Michael Jackson's death on Thursday caused a spike in visits to news Web sites that affected the performance and availability of some of the biggest ones, according to Web monitoring company Keynote Systems.
Between 6 p.m. and 8 p.m. U.S. Eastern Time, the availability for the news sites from ABC, CBS and the LA Times dropped to almost 10 percent, meaning that about nine out of 10 visitors couldn't get the sites to load.
Starting at 5:30 p.m., the average download speed for news sites tracked by Keynote went from less than four seconds to almost 9 seconds, and their average availability dropped from almost 100 percent to 86 percent, the company said. News sites monitored by Keynote returned to normal performance and availability levels by 9:15 p.m.
Other news sites that experienced problems included AOL, MSNBC, NBC, the San Francisco Chronicle and Yahoo News, according to Keynote.
However, in a subsequent statement late Friday evening, Keynote noted that the slowdowns were caused primarily by external providers of interactive images and ads to the news sites. An example was the news site of ABC, which served up its internal content without delay but got dragged down by its external providers, Keynote said.
In these situations, depending on how a Web site is designed or how end users' browsers are configured, Web pages can display immediately their internal content, leaving blank sections for the delayed external content or, at the other extreme, the pages will not be displayed until all components are ready to be rendered, according to Keynote.
"Ongoing end-to-end load testing and performance measurement benchmarking are essential to being prepared for unexpected news events. News sites should require third party content companies, such as ad networks, to certify the capacity of their networks, perform regular load tests from around the globe, and have strong Service Level Agreements in place," Keynote said in its statement Friday evening.
Meanwhile, Reuters' home page had a period of "significant slowdown" between around 6 p.m. to 7 p.m., according to Web monitoring company Pingdom.
Web monitoring company Gomez also noticed performance problems in the news sites it tracks, a spokeswoman said via e-mail Friday. At around 6 p.m. on Thursday, the average response time in Gomez's online media Web performance benchmark rose to 25 seconds, up from 11 seconds at the same time the day the previous day, she said.
Another high-profile news site that malfunctioned on Thursday was Google News, which interpreted the sharp spike in Jackson-related search queries as an automated attack. "As a result, for about 25 minutes yesterday, when some people searched Google News they saw a 'We're sorry' page before finding the articles they were looking for," Google said in an official blog on Friday. In general, Google saw a "volcanic" spike in Jackson-related search queries on Thursday, when more than 50 of the top-100 searches were related to him, a Google spokeswoman said via e-mail.
Akamai's Net Usage Index for global news sites traffic surged at around 6 p.m. and hit a peak of 4.24 million visitors per minute at 6:26 p.m.
The usage spike also put a strain on online communication tools, like AOL's AIM instant messaging system, which went offline for about 40 minutes on Thursday.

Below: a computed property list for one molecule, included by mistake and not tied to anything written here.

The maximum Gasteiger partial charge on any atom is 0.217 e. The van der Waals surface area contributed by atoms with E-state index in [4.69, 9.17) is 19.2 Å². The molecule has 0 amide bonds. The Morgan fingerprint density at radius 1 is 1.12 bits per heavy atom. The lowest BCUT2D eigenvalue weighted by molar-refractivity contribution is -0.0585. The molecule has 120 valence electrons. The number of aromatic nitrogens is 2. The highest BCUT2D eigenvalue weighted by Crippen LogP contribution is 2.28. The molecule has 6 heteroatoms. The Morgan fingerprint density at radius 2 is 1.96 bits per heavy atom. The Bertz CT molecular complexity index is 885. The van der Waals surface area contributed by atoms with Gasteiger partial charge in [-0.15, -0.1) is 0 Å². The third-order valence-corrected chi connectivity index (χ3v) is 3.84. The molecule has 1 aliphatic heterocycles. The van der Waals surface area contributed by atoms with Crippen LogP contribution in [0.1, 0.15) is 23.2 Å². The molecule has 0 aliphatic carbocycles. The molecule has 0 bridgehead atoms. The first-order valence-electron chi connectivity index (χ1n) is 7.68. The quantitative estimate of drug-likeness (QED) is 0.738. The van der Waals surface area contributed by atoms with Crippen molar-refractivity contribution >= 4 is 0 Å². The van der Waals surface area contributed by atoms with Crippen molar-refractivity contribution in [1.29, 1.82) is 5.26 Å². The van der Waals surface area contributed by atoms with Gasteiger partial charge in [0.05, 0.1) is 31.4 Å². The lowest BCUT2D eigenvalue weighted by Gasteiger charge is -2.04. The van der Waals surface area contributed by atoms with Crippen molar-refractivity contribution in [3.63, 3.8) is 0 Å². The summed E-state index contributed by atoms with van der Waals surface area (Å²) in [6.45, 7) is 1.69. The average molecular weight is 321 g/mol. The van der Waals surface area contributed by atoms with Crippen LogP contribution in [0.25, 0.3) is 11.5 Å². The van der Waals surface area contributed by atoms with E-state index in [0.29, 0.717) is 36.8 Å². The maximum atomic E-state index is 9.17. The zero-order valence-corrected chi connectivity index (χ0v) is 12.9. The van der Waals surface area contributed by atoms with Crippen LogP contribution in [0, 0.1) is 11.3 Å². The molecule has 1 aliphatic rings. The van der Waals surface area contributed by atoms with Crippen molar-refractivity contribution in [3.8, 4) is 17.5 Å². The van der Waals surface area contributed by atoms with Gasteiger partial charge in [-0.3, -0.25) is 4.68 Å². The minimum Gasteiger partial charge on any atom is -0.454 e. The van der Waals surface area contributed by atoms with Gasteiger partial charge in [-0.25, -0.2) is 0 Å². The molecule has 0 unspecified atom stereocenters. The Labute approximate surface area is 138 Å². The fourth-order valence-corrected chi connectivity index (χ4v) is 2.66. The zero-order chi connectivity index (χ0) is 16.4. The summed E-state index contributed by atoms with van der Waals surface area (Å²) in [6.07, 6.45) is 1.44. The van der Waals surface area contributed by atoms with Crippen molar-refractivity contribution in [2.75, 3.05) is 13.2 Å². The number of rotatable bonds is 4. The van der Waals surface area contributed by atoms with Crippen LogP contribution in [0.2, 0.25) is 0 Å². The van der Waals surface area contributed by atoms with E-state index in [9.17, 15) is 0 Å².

"At AOL our AIM instant messaging service was undergoing a previously scheduled software update which should normally prove routine. It proved not to be. There was a significant increase in traffic due to [Michael Jackson's] news and AIM was down for approximately 40 minutes this afternoon," the company said in a statement.
Micro-blogging site Twitter disabled for several hours a search feature in its homepage, although the company didn't respond to a request for comment as to whether this was caused by a Jackson-related surge in usage.
At Yahoo, the article headlined "Michael Jackson rushed to hospital" got the most hits of any other story ever posted on the company's home page with 800,000 clicks within 10 minutes. "Also, the news area on our front page experienced five times the amount of traffic it normally receives," Yahoo said in an official blog.
Yahoo News broke its record of unique visitors with 16.4 million; the previous record was 15.1 million visitors U.S. election day last year. In Yahoo Music, 21,000 people left comments on a blog post about Jackson, while more than 4,000 images related to the music star have been posted on Flickr in the past day, the company said
Facebook, the world's most popular social-networking site, experienced an increase across its core actions, like the posting of messages, notes and links on member profiles, a spokeswoman said via e-mail.
"Status updates in particular saw an increase of more than 3x the amount than usual within an hour of the MJ news breaking and remained well above our usual numbers for several hours," the spokeswoman said.
Jackson died unexpectedly at age 50 from a heart attack in Los Angeles as he was reportedly getting ready to launch a comeback. One of the biggest stars in pop music history, on par with icons like Elvis Presley and the Beatles, Jackson saw his star fade in the 1990s. One of the most successful recording artists of the 1970s and 1980s, Jackson later became more well known for scandals including accusations of child molestation and controversies over his multiple facial plastic surgeries.